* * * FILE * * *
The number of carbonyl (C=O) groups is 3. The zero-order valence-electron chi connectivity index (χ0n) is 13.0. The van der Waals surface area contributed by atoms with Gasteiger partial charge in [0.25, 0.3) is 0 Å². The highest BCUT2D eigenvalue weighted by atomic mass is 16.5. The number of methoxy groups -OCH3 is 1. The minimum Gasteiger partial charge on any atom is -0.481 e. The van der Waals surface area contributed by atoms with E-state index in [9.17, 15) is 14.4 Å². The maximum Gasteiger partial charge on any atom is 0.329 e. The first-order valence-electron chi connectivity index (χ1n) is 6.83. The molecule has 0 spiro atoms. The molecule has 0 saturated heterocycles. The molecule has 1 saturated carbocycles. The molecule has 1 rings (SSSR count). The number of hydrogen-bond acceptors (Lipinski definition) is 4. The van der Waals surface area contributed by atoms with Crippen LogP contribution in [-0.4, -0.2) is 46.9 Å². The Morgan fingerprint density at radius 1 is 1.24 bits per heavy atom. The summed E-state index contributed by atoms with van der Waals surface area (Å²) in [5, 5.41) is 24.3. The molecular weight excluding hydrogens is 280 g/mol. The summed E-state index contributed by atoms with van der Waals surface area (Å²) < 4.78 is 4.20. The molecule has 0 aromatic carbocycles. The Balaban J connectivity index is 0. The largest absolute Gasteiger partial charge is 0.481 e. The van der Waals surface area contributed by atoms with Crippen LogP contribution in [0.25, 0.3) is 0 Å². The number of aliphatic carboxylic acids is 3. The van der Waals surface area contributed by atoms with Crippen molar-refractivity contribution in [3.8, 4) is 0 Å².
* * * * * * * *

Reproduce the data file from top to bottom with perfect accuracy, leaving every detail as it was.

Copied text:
The number of carbonyl (C=O) groups is 3. The zero-order valence-electron chi connectivity index (χ0n) is 13.0. The van der Waals surface area contributed by atoms with Gasteiger partial charge in [0.25, 0.3) is 0 Å². The highest BCUT2D eigenvalue weighted by atomic mass is 16.5. The number of methoxy groups -OCH3 is 1. The minimum Gasteiger partial charge on any atom is -0.481 e. The van der Waals surface area contributed by atoms with E-state index in [9.17, 15) is 14.4 Å². The maximum Gasteiger partial charge on any atom is 0.329 e. The first-order valence-electron chi connectivity index (χ1n) is 6.83. The molecule has 0 spiro atoms. The molecule has 0 saturated heterocycles. The molecule has 1 saturated carbocycles. The molecule has 1 rings (SSSR count). The number of hydrogen-bond acceptors (Lipinski definition) is 4. The van der Waals surface area contributed by atoms with Crippen LogP contribution in [-0.4, -0.2) is 46.9 Å². The Morgan fingerprint density at radius 1 is 1.24 bits per heavy atom. The summed E-state index contributed by atoms with van der Waals surface area (Å²) in [5, 5.41) is 24.3. The molecular weight excluding hydrogens is 280 g/mol. The summed E-state index contributed by atoms with van der Waals surface area (Å²) < 4.78 is 4.20. The molecule has 0 aromatic carbocycles. The Balaban J connectivity index is 0. The largest absolute Gasteiger partial charge is 0.481 e. The van der Waals surface area contributed by atoms with Crippen LogP contribution in [0.25, 0.3) is 0 Å². The number of aliphatic carboxylic acids is 3. The van der Waals surface area contributed by atoms with Crippen molar-refractivity contribution in [3.8, 4) is 0 Å².